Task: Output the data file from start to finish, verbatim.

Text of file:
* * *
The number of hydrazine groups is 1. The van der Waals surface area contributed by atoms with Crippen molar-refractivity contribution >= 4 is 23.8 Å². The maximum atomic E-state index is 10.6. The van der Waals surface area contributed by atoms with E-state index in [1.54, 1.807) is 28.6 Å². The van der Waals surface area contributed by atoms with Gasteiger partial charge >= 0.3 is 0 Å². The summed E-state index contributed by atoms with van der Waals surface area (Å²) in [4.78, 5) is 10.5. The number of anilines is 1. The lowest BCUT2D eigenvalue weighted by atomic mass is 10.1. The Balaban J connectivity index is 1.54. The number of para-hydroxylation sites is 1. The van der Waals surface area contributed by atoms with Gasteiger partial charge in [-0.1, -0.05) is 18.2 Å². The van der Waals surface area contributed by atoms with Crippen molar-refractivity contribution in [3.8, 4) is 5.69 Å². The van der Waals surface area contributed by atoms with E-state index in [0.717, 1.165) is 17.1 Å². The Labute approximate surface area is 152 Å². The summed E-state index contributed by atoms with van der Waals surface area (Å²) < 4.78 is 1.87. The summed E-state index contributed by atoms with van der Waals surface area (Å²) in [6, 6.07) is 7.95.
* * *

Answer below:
The number of hydrazine groups is 1. The van der Waals surface area contributed by atoms with Crippen molar-refractivity contribution >= 4 is 23.8 Å². The maximum atomic E-state index is 10.6. The van der Waals surface area contributed by atoms with E-state index in [1.54, 1.807) is 28.6 Å². The van der Waals surface area contributed by atoms with Gasteiger partial charge >= 0.3 is 0 Å². The summed E-state index contributed by atoms with van der Waals surface area (Å²) in [4.78, 5) is 10.5. The number of anilines is 1. The lowest BCUT2D eigenvalue weighted by atomic mass is 10.1. The Balaban J connectivity index is 1.54. The number of para-hydroxylation sites is 1. The van der Waals surface area contributed by atoms with Gasteiger partial charge in [-0.1, -0.05) is 18.2 Å². The van der Waals surface area contributed by atoms with Crippen molar-refractivity contribution in [3.8, 4) is 5.69 Å². The van der Waals surface area contributed by atoms with E-state index in [0.717, 1.165) is 17.1 Å². The Labute approximate surface area is 152 Å². The summed E-state index contributed by atoms with van der Waals surface area (Å²) < 4.78 is 1.87. The summed E-state index contributed by atoms with van der Waals surface area (Å²) in [6, 6.07) is 7.95.